No Negotiation Required Between KU and Self

It is reported today that Kansas and basketball coach Bill Self reduced to writing a contract extension announced last April, which we debated at length here on the blog. It's a 10-year, $30 million contract, and KU athletic director, Lew Perkins, said it was easy to work out:
I wouldn't even use the word "negotiate." The entire process was positive from day one. We didn't squabble over anything.
Self said he and Perkins saw eye to eye right from the outset:
When we first sat down to talk, Lew asked me, "How many years do you want?" I said 10 and he said, "Perfect, that's what I had in mind. We're going to take care of you." There was no negotiating on my part, either. I can't think of any place I'd rather work or live....But getting the security is definitely a nice thing. Our coaches and I are very happy about the commitment the university has made to us. We want to make a similar commitment back.
However, Self also told reporters, "But I'm looking at it as 10 one-year contracts."

You know what, I don't even want to comment on this situation....

Wednesday, August 06, 2008
United States Olympic Committee's Behavior Policies

Let's call this column a tale of two behavior policies.

Part I -- The USOC's Charm School

In a move that reminded me of attempts of my seven-year-old son's counsellor's to ensure good behavior at summer camp, the USOC began an "ambassador program" to teach all U.S. Olympians about Chinese culture, has attempted to get all of this country's Olympic participants to prevent "ugly American" incidents that have marred the last few Games. As noted in the Wall Street Journal, the The U.S. Olympic Committee, for the first time ever, is requiring all of its 596 Olympians to attend this course prior to traveling to Beijing. Despite the off-hand comparison to summer camp, the idea of teaching etiquette is long overdue.

A major reason is to prevent crude and embarrassing moments by some Americans in recent years, such as certain U.S. hockey players trashing their rooms in Nagano, and skier Bode Miller's antics in the Turin Games. However, the article, under a subheading "boys will be boys" noted that Michael Phelps showed his cultural sensitivity to using chop sticks by "stabbing" a coach, while others were content at using their blackberries and phones for text messages.

While some of the rituals could have been dropped [they are explained in the article], the USOC is correct is making sure that athletes coming to another country exhibit professional behavior and not to engage in sophomoric things that may antagonize their hosts and embarrass the country they represent. I have no problem with that. It is akin acting professionally in the workplace.

Part II -- Avoiding Hurting the Host's Feelings

Where I do have a problem, however, is when the USOC goes overboard to apologize for any act that may hurt the host's feelings. A case in point: the four U.S. Olympic cyclists who arrived in Beijing wearing USOC-issued face masks to protect against the well-document air pollution problem in the capital. After the pictures were widely circulated in the media, the cyclists apologized to BOCOG and claimed that they did so "voluntarily." However, it was reported that USOC officials were angry at the cyclists Michael Friedman, Sarah Hammer, Bobby Lea and Jennie Reed. Friedman was quoted: “They told us the Chinese were mad and that this is a politically charged issue."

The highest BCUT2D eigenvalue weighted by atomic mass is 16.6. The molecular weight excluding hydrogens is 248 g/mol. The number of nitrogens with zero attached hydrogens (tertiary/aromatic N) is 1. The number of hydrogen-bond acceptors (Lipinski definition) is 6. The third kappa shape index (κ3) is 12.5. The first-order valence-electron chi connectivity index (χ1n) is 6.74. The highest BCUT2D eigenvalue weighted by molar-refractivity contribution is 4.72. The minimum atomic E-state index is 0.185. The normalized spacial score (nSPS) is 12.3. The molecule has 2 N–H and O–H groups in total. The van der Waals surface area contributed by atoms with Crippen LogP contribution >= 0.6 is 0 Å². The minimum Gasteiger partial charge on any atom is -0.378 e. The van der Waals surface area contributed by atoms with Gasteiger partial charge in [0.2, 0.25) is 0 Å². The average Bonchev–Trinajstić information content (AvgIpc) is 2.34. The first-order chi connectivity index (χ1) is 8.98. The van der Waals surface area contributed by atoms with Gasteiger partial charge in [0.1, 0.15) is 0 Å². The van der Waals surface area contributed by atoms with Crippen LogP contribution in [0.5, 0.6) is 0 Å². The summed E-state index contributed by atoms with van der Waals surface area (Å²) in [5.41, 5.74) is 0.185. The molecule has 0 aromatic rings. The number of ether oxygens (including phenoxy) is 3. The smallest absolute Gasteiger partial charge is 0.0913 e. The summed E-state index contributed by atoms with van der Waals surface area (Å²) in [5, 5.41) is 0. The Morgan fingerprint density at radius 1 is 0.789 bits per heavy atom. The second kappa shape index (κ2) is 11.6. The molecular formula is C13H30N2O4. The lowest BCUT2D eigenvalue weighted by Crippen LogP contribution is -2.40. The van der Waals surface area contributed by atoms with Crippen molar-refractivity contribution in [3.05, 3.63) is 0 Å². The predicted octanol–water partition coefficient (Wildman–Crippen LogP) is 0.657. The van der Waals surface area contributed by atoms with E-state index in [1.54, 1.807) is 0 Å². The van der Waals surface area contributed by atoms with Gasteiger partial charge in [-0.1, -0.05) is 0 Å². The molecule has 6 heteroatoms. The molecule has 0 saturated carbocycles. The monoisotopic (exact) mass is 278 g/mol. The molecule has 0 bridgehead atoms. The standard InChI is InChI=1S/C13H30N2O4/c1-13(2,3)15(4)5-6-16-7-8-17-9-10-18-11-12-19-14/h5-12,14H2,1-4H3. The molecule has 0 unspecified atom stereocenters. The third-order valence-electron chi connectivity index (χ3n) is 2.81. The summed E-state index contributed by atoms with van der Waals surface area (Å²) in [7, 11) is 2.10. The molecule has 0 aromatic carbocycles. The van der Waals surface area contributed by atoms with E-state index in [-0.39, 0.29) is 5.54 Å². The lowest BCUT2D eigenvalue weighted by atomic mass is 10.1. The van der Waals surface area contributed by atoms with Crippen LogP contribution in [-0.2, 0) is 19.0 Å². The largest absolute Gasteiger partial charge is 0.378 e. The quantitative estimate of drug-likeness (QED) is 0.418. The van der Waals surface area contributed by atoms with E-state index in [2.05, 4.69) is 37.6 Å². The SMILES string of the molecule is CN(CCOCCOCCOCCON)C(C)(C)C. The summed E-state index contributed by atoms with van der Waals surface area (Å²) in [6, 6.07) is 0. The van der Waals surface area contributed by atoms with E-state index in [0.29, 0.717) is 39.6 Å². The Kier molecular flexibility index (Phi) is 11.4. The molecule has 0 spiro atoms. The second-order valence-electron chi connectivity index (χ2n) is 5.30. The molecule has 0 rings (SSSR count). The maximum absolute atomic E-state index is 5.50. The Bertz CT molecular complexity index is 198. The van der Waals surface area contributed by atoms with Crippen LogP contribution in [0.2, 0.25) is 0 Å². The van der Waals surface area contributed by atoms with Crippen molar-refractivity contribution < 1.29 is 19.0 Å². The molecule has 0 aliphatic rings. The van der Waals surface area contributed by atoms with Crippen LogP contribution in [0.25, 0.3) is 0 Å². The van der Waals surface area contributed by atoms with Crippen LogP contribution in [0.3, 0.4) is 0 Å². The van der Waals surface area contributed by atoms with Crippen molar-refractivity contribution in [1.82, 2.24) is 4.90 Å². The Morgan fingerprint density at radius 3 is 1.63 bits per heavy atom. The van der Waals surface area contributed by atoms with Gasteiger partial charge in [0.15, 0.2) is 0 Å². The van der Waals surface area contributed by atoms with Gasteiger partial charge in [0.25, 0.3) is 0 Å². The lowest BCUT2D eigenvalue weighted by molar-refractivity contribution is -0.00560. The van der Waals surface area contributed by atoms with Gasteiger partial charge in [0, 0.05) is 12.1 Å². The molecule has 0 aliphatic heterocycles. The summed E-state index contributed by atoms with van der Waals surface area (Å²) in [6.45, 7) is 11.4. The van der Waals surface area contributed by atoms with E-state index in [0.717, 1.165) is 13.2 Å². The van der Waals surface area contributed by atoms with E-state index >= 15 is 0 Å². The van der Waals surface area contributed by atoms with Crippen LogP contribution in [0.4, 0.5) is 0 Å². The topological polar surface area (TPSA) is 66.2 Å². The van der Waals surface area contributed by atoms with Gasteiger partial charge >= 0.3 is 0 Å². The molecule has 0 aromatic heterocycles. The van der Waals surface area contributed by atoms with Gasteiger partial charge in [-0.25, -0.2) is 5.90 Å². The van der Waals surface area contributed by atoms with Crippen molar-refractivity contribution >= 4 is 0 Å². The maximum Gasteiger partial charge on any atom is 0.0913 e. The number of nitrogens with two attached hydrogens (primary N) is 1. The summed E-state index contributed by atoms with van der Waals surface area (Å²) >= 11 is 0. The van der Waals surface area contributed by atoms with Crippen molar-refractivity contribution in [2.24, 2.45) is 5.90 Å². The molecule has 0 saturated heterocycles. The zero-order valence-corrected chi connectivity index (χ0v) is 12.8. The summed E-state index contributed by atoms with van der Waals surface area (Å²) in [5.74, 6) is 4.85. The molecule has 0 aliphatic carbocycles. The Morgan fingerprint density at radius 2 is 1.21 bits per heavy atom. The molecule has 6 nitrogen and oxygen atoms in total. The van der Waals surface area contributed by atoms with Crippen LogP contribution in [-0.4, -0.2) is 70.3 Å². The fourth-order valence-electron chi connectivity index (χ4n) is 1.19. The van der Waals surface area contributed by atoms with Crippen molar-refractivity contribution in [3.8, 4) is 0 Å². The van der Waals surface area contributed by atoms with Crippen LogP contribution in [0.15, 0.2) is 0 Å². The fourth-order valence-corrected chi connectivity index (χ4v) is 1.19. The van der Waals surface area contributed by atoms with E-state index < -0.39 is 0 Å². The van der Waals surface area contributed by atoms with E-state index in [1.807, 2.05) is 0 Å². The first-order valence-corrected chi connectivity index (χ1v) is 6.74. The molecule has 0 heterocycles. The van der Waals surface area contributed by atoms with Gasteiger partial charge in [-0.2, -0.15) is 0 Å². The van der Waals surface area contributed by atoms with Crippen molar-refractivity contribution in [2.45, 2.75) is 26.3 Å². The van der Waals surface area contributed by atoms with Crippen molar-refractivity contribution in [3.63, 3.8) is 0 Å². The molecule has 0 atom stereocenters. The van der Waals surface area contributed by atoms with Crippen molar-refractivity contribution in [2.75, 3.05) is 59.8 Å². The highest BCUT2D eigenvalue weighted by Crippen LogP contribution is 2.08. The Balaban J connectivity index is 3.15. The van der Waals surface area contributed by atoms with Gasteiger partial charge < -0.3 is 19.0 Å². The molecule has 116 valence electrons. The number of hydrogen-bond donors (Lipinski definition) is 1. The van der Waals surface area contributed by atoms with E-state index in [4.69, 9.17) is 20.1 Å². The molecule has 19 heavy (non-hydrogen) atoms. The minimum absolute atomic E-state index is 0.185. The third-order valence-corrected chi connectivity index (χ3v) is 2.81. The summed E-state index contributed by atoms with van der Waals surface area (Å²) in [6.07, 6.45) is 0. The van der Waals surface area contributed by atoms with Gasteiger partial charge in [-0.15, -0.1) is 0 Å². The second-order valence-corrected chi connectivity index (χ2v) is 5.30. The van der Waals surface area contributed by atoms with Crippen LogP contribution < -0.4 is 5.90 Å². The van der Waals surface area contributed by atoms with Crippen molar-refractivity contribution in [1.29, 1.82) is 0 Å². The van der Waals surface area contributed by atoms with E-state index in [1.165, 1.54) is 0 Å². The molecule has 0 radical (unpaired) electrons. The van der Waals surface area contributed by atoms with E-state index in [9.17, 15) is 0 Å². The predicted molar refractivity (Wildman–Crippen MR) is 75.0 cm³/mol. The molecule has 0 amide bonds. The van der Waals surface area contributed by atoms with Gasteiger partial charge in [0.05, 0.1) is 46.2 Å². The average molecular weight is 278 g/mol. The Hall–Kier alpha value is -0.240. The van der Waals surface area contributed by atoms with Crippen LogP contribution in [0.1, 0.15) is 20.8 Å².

Politically charged? Give me a break. I could understand the USOC's displeasure if the cyclists engaged in cultural stereotyping or made racially or ethnically insensitive comments or criticized Chinese human rights policy, but they used the masks as a way to point out the pollution problems that have cast a pall over the games.

The athletes' statement [found here] offered "sincere apologies to BOCOG, the city of Beijing, and the people of China if our actions were in any way offensive. . . The wearing of protective masks upon our arrival into Beijing was strictly a precautionary measure we as athletes chose to take, and was in no way meant to serve as an environmental or political statement. We deeply regret the nature of our choices. Our decision was not intended to insult BOCOG or countless others who have put forth a tremendous amount of effort to improve the air quality in Beijing."

If the use of the masks was a "precautionary measure," why the offense? Maybe it was not the most diplomatic thing to wear them upon arrival at the airport, but these are the athletes that will have to compete in this likely heat, humidity and dirty air. It's a major safety issue and one that the Chinese are desperately trying to improve. At this writing, the reports are not particularly encouraging.

Beijing was not forced to host the games and in doing so, they take center stage for praise and criticism. USOC and U.S. athletes cannot kowtow to every slight. As hosts to such a major event, BOCOG they should have thicker skin. And if the air problems cause injuries and illness, their offense to this minor incident will be the least of their problems. It hardly constitutes a grave political offense.

I wonder what would happen if the athletes refused to apologize and other arriving athletes wore such masks. Is there anything that the IOC or the National Governing Bodies could do? I checked the USOC's code of conduct for the 2008 game [found here] and did not find that the cyclists' conduct violated any particular provision. However, one portion of the Athlete Pledge, requires that all competitors have "acted and will act in a sportsmanlike manner consistent with the spirit of fair play and responsible conduct." Although this is a stretch, it may be possible for the USOC to use this section to discipline players. But even so, the matter would be brought to arbitration.